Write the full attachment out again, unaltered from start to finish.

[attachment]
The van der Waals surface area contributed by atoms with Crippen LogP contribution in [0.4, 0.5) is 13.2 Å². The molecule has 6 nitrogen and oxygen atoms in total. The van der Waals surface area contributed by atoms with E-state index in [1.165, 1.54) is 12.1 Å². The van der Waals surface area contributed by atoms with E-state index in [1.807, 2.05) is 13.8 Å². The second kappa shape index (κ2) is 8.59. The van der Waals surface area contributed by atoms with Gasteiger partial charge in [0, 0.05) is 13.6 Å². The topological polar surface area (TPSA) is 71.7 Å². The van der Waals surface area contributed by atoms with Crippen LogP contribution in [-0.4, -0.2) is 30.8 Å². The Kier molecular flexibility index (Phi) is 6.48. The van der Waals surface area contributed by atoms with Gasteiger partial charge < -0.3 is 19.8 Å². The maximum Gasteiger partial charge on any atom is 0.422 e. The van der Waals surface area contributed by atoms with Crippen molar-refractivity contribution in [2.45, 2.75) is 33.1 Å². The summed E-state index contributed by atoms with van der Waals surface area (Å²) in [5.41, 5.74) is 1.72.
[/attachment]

The van der Waals surface area contributed by atoms with Crippen LogP contribution in [0.4, 0.5) is 13.2 Å². The molecule has 6 nitrogen and oxygen atoms in total. The van der Waals surface area contributed by atoms with E-state index in [1.165, 1.54) is 12.1 Å². The van der Waals surface area contributed by atoms with E-state index in [1.807, 2.05) is 13.8 Å². The second kappa shape index (κ2) is 8.59. The van der Waals surface area contributed by atoms with Gasteiger partial charge in [0, 0.05) is 13.6 Å². The topological polar surface area (TPSA) is 71.7 Å². The van der Waals surface area contributed by atoms with Crippen LogP contribution in [-0.4, -0.2) is 30.8 Å². The Kier molecular flexibility index (Phi) is 6.48. The van der Waals surface area contributed by atoms with Gasteiger partial charge < -0.3 is 19.8 Å². The maximum Gasteiger partial charge on any atom is 0.422 e. The van der Waals surface area contributed by atoms with Crippen molar-refractivity contribution in [2.45, 2.75) is 33.1 Å². The summed E-state index contributed by atoms with van der Waals surface area (Å²) in [5.41, 5.74) is 1.72.